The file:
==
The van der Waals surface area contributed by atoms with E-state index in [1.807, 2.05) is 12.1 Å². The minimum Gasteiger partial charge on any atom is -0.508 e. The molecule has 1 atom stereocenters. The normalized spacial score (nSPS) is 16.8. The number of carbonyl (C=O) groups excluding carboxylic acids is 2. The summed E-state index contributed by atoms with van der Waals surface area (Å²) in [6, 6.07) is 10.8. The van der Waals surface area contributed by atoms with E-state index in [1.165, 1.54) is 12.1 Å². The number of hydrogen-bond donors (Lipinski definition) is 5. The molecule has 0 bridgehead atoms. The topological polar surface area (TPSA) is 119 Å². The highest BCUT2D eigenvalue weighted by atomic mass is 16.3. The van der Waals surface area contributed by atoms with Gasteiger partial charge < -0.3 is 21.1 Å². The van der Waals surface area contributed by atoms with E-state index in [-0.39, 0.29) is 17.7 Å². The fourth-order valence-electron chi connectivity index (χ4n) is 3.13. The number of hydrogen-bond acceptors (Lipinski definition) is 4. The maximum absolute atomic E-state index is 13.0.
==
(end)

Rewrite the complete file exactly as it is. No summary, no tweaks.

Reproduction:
The van der Waals surface area contributed by atoms with E-state index in [1.807, 2.05) is 12.1 Å². The minimum Gasteiger partial charge on any atom is -0.508 e. The molecule has 1 atom stereocenters. The normalized spacial score (nSPS) is 16.8. The number of carbonyl (C=O) groups excluding carboxylic acids is 2. The summed E-state index contributed by atoms with van der Waals surface area (Å²) in [6, 6.07) is 10.8. The van der Waals surface area contributed by atoms with E-state index in [1.165, 1.54) is 12.1 Å². The number of hydrogen-bond donors (Lipinski definition) is 5. The molecule has 0 bridgehead atoms. The topological polar surface area (TPSA) is 119 Å². The highest BCUT2D eigenvalue weighted by atomic mass is 16.3. The van der Waals surface area contributed by atoms with Gasteiger partial charge < -0.3 is 21.1 Å². The van der Waals surface area contributed by atoms with E-state index in [-0.39, 0.29) is 17.7 Å². The fourth-order valence-electron chi connectivity index (χ4n) is 3.13. The number of hydrogen-bond acceptors (Lipinski definition) is 4. The maximum absolute atomic E-state index is 13.0.